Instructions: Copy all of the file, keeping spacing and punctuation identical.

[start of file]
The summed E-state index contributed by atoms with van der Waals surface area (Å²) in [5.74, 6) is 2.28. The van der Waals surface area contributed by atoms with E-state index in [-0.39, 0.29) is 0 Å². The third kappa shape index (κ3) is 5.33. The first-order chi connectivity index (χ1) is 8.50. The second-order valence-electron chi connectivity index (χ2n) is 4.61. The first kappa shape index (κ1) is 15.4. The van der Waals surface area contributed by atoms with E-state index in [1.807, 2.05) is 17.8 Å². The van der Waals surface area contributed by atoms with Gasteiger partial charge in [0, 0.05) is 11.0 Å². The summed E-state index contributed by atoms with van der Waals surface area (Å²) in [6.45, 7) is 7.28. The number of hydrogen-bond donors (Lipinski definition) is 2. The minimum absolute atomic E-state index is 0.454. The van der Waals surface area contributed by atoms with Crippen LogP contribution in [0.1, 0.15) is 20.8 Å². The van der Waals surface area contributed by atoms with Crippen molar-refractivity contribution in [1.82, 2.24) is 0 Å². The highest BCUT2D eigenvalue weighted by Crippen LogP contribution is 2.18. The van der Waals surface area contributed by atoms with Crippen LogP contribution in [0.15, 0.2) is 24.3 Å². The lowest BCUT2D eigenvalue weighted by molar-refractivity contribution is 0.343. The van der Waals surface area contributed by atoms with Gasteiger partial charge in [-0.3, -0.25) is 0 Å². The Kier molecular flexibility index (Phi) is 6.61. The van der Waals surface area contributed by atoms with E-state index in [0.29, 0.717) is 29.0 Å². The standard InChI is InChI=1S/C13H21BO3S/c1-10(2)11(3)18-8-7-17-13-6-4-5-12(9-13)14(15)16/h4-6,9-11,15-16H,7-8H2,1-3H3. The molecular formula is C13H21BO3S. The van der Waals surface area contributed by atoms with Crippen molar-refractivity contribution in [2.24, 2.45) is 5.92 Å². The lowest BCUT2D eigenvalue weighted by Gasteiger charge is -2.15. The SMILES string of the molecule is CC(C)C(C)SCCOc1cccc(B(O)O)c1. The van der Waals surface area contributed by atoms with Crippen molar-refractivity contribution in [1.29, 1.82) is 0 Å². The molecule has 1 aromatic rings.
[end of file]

The summed E-state index contributed by atoms with van der Waals surface area (Å²) in [5.74, 6) is 2.28. The van der Waals surface area contributed by atoms with E-state index in [-0.39, 0.29) is 0 Å². The third kappa shape index (κ3) is 5.33. The first-order chi connectivity index (χ1) is 8.50. The second-order valence-electron chi connectivity index (χ2n) is 4.61. The first kappa shape index (κ1) is 15.4. The van der Waals surface area contributed by atoms with E-state index in [1.807, 2.05) is 17.8 Å². The van der Waals surface area contributed by atoms with Gasteiger partial charge in [0, 0.05) is 11.0 Å². The summed E-state index contributed by atoms with van der Waals surface area (Å²) in [6.45, 7) is 7.28. The number of hydrogen-bond donors (Lipinski definition) is 2. The minimum absolute atomic E-state index is 0.454. The van der Waals surface area contributed by atoms with Crippen LogP contribution in [0.1, 0.15) is 20.8 Å². The van der Waals surface area contributed by atoms with Crippen molar-refractivity contribution in [1.82, 2.24) is 0 Å². The highest BCUT2D eigenvalue weighted by Crippen LogP contribution is 2.18. The van der Waals surface area contributed by atoms with Crippen LogP contribution in [0.15, 0.2) is 24.3 Å². The lowest BCUT2D eigenvalue weighted by molar-refractivity contribution is 0.343. The van der Waals surface area contributed by atoms with Gasteiger partial charge in [-0.3, -0.25) is 0 Å². The Kier molecular flexibility index (Phi) is 6.61. The van der Waals surface area contributed by atoms with E-state index in [0.29, 0.717) is 29.0 Å². The standard InChI is InChI=1S/C13H21BO3S/c1-10(2)11(3)18-8-7-17-13-6-4-5-12(9-13)14(15)16/h4-6,9-11,15-16H,7-8H2,1-3H3. The molecular formula is C13H21BO3S. The van der Waals surface area contributed by atoms with Crippen molar-refractivity contribution in [2.24, 2.45) is 5.92 Å². The lowest BCUT2D eigenvalue weighted by Gasteiger charge is -2.15. The SMILES string of the molecule is CC(C)C(C)SCCOc1cccc(B(O)O)c1. The van der Waals surface area contributed by atoms with Crippen molar-refractivity contribution in [1.29, 1.82) is 0 Å². The molecule has 1 aromatic rings.